Where does vanilla flavouring come from? | The Sun

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THE humble vanilla flavouring gets called bland and boring a lot but can actually be a very rich addition to cooking.

Vanilla pods can be more expensive but there are other ways to source this delicious flavour to add to your food.

Where does vanilla flavouring come from?

There is a brown, sticky goo called castoreum which smells a lot like vanilla and used to be used in food or perfumes.

However, castoreum is almost never used in food today except in special (and expensive) circumstances.

Instead, vanilla flavouring or extract comes from the bean pod which you have undoubtedly seen in stores and on Bake Off.

Most vanilla beans come from vanilla orchid plants grown in Madagascar, Mexico and Tahiti.

The overwhelming majority of food and drink products use artificial flavourings to get that sweet vanilla taste.

Food chemists can "milk" castoreum from anaesthetised beavers and while it might not be the most desirable source of flavouring, it is regarded as "generally safe for consumption" by the US Food and Drug Administration.

So-called 'beaver goo' was used to flavour artisanal ice cream, baked goods, chewing gum and candy, decades ago.


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When did vanilla flavouring go viral on TikTok?

TikTok user @Sloowmoee sent the internet wild back in April 2022 after he started a viral trend.

In a 15-second video posted to his 6.1million followers, the TikTok creator asked people to film their reactions before and after googling “where does vanilla flavouring come from?”

He then takes a sip of vanilla latte before googling the question, looking horrified and screeching: "No more vanilla!"

Sloowmoee's video has racked up millions of views.

In response to his post, other TikTok users uploaded videos of their reactions to finding out the apparent origin of the flavouring.

This misinformation spread quickly, although some users also stitched the video to stop the viral trend spreading false information.

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Have I eaten beaver goo?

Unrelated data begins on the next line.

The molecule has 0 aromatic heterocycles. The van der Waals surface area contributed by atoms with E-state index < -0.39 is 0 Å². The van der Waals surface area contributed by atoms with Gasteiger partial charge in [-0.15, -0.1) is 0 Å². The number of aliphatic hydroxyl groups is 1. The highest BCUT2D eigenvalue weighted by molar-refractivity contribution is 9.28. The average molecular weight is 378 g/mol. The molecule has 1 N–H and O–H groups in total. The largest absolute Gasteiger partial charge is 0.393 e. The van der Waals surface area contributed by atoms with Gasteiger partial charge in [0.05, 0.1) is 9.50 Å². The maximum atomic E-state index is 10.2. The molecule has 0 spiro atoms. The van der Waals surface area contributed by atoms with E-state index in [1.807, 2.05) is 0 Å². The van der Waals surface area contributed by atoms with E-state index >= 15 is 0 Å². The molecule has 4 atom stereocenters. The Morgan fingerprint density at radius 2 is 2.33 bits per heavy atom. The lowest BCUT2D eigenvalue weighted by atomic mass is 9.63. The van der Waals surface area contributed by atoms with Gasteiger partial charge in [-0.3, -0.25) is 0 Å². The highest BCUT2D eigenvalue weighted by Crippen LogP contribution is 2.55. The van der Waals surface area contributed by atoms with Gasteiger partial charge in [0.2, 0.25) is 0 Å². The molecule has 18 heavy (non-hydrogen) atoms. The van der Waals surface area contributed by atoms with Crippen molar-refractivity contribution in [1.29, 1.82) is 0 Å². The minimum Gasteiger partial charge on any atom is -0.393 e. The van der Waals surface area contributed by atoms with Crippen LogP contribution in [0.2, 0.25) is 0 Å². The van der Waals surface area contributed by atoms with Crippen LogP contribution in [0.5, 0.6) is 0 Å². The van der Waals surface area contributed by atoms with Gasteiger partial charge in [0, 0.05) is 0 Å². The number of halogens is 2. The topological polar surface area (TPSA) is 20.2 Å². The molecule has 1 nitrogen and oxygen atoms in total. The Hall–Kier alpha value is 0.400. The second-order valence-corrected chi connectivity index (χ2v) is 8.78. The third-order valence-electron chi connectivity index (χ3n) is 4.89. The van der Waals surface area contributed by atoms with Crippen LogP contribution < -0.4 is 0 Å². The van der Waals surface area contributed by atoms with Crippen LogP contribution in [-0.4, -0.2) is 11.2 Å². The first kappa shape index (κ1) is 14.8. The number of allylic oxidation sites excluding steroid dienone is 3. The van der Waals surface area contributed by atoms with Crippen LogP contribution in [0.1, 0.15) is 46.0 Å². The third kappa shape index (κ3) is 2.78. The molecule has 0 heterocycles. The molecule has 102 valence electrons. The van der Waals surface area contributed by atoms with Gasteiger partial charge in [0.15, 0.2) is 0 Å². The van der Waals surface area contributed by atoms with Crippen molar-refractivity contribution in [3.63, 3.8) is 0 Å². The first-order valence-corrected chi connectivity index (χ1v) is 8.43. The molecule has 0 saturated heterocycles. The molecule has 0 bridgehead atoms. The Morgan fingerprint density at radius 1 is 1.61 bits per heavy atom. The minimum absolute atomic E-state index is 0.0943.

While castoreum can be used as an ingredient in food and drinks products, it's extremely rare due to the cost and time associated with the milking of it.

It's safe to assume that every ice cream or vanilla latte you've consumed contains ingredients that have been nowhere near the bum of a beaver.

The few products that do contain castoreum are generally produced by luxury brands – nothing you can get from your local supermarket.

Eau De Musc (“Water of Musk”), for instance, was a limited-edition beaver castoreum whiskey released in 2018 by US booze-maker Tamworth Distilling.

It was housed in a small, 200ml vintage-style perfume bottle and sold for an eye-watering $65 (£50) a pop.

Chanel Antaeus is a fragrance from – you guessed it – Chanel that contains castoreum. That'll set you back a measly $114 / £78 a bottle.

Is vanilla flavouring the same as vanilla essence?

Although both give you that familiar vanilla taste, vanilla essence is different to vanilla flavouring.

To make vanilla flavouring, a mixture of corn syrup, synthetic vanillin and lignin is made.

Generally speaking, imitation vanilla has a weaker taste so is best to use in baked goods.

The extract can be made by soaking vanilla beans in a mixture of water and ethyl alcohol – vodka or bourbon will do the trick at home.

You can use these to make homemade vanilla ice cream or add the flavour to other food.

Split vanilla beans are placed in the alcohol and cold or hot extraction methods are used.

Finally, you can also buy vanilla essence, which once again is a different strength but still has that classic vanilla flavour.

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This is typically made using water, ethanol, propylene glycol, emulsifiers, and chemically produced flavours and colours.

Once again you can use this in different foods to add that sweet but not overwhelming flavour.

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